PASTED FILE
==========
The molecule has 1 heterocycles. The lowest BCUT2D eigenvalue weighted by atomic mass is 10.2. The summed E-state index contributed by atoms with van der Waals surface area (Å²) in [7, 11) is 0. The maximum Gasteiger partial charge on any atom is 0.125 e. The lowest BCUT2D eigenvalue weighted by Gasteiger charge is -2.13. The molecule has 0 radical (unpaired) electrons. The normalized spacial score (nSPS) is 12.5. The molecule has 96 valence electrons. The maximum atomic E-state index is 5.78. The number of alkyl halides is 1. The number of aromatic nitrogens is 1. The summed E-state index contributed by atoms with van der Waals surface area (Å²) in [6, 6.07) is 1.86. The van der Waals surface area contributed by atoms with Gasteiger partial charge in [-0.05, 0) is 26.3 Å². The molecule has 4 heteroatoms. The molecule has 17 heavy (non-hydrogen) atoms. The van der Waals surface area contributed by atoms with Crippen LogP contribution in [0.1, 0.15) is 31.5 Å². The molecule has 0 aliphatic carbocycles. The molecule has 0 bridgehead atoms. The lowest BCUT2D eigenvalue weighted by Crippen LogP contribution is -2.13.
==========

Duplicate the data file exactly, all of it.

The molecule has 1 heterocycles. The lowest BCUT2D eigenvalue weighted by atomic mass is 10.2. The summed E-state index contributed by atoms with van der Waals surface area (Å²) in [7, 11) is 0. The maximum Gasteiger partial charge on any atom is 0.125 e. The lowest BCUT2D eigenvalue weighted by Gasteiger charge is -2.13. The molecule has 0 radical (unpaired) electrons. The normalized spacial score (nSPS) is 12.5. The molecule has 96 valence electrons. The maximum atomic E-state index is 5.78. The number of alkyl halides is 1. The number of aromatic nitrogens is 1. The summed E-state index contributed by atoms with van der Waals surface area (Å²) in [6, 6.07) is 1.86. The van der Waals surface area contributed by atoms with Gasteiger partial charge in [-0.05, 0) is 26.3 Å². The molecule has 4 heteroatoms. The molecule has 17 heavy (non-hydrogen) atoms. The van der Waals surface area contributed by atoms with Crippen LogP contribution in [0.1, 0.15) is 31.5 Å². The molecule has 0 aliphatic carbocycles. The molecule has 0 bridgehead atoms. The lowest BCUT2D eigenvalue weighted by Crippen LogP contribution is -2.13.